IEP Meeting

Your Child’s Individualized Education Plan (IEP)


Public schools are required to create an Individualized Education Plan (IEP) for every child receiving special education services from age three through high school graduation or until age 22. The IEP addresses each child’s unique learning issues and includes specific educational goals. Creating this plan is a team process, and you, as parent, are a crucial member of that team. The IEP is legally binding, and the school must provide everything in the IEP.

Since this is such an important process and can often be confusing to parents, following is a list of the different parts of an IEP. Each part is important and has a specific purpose.

The following parts of the IEP are required:

  • Present Level of Performance – Strengths and weaknesses should be identified addressing the core deficit areas related to autism – communication, social interactions and restricted interests. It should include a full description of your child, including a statement of how the disability impacts his/her ability to participate in general education. Each IEP goal and objective should have statements summarizing your child’s progress. Academic goals should include data related to the Minnesota Standards for their grade level. It is critical that you have this information on present levels on the current IEP before embarking on the new annual IEP.
  • Need Area – This area refers to specific skills and outcomes. It should flow directly from the Present Level of Performance. It should identify the skills that need improvement. This area will not include specific services, interventions, or teaching methodologies or strategies.
  • Goals and Objectives – Each need must have a goal, and each goal should have at least two objectives. The goal should be measurable and observable and attainable by the next annual IEP. The objectives should also be observable and measurable with specific criteria for mastering them. The objectives should be part of a logical skill sequence with the next skill building on the previous skill. Standard-based IEP objectives are based on benchmarks under the Minnesota Standard which addresses the goal.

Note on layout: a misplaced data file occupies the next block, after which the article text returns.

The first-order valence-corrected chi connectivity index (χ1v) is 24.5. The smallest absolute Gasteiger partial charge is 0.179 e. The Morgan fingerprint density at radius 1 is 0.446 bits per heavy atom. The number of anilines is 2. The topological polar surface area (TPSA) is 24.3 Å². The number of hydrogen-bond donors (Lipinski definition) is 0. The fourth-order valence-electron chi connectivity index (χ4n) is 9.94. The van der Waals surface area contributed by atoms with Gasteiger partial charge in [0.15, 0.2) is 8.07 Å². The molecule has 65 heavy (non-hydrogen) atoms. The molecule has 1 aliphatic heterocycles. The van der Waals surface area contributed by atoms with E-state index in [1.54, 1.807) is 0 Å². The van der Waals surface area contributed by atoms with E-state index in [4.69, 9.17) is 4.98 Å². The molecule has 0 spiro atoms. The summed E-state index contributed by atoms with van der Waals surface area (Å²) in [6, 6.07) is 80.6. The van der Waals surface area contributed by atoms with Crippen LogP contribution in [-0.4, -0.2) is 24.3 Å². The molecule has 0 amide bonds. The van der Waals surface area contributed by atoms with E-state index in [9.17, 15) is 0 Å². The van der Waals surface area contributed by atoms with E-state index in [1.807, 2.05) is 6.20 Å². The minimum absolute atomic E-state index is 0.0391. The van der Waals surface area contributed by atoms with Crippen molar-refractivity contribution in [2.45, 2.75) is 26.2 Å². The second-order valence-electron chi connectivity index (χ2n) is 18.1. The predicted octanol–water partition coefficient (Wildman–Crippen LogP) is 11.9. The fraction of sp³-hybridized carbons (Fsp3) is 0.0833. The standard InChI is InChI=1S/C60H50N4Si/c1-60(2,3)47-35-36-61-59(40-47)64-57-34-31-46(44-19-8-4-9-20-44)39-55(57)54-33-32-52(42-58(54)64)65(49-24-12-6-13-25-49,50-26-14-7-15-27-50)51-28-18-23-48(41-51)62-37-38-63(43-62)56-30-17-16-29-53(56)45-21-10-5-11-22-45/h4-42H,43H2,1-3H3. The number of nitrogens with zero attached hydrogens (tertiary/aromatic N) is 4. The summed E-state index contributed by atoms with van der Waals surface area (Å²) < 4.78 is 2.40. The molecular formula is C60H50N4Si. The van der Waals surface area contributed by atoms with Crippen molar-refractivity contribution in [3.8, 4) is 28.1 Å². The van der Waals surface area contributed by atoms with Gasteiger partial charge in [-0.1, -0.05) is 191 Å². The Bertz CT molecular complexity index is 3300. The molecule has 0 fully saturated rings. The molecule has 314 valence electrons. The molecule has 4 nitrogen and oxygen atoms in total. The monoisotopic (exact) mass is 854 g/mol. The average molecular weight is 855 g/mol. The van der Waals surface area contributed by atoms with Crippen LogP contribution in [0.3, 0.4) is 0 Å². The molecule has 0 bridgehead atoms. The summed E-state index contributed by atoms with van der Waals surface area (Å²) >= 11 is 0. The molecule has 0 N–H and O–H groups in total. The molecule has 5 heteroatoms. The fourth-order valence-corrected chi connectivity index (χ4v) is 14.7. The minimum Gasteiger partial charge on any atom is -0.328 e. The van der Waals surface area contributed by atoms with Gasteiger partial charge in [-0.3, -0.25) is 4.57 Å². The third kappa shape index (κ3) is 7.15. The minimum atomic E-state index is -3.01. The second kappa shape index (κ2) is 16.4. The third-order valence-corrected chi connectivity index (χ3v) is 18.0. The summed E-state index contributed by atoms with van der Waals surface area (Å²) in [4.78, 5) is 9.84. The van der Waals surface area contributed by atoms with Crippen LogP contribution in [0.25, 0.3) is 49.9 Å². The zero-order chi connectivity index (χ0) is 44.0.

• Accommodations, Modifications, and Supports – Adaptations and modifications to the general education curriculum should address the underlying characteristics of autism. Any supports your child needs to help him/her learn in the classroom should be spelled out here.
    • Any communication support that your child needs should be described.
    • Assistive Technology should have been evaluated and addressed.
    • The Discipline Policy, if modified, needs to be described. Exempt should NOT be used.
    • A Positive Behavior Intervention Plan should be described. If your child does not have one, work with your team to create one.
    • If your child needs curb to curb transportation, a description of need should be here.
    • If your child needs additional adult support – a Special Education Assistant (SEA) – a description of how the SEA will support your child should be included.
    • Grading also needs to be addressed.
  • Testing – If your child is unable to take the Minnesota Comprehensive Assessments (MCAs), a rationale for why he/she needs to take the Minnesota Testing of Academic Skills (MTAS) in place of the MCAs is required.
  • Services and Service Minutes – Service Minutes need to be aligned to the Goals and Objectives, including any related services such as Speech Therapy. Every IEP goal should have corresponding service minutes. The number of minutes in special education services should correspond to your child’s federal setting (FS). FS I=less than 21% in special education setting/locations, FS 2= between 21- 60% in special education settings/location, FS 3 = more than 60% in special education settings/location, and FS 4= full day in special educational setting with zero opportunities with general education students.
  • Least Restrictive Environment – The Least Restrictive Environment statement should describe your child’s educational placement, including a description of general education participation and special education. There should be a rationale if your child is not participating  in general education.
  • Extended School Year – The team determines whether or not your child qualifies for extended school year services. Any decisio needs to be supported by objective data that shows regression of specific goals and objectives after breaks in the school year.
  • Progress Reports – One or two progress reports are provided each school year. The reports should include specific data related to goals/objectives to justify the goal status statement.

The school can’t provide special education services until you give your permission in writing. Make sure you check every section before signing it. If you have questions or specific items you disagree with sign the “do not agree” part and ask for another meeting to discuss your concerns. You have the legal right to call an IEP team meeting at any time.

Author: Ann

Ann has three children and five grandchildren. She worked for the Minneapolis Public Schools for 33 years, first as an Autism Coordinator and then as as the Director of Special Education, Principal K-12.

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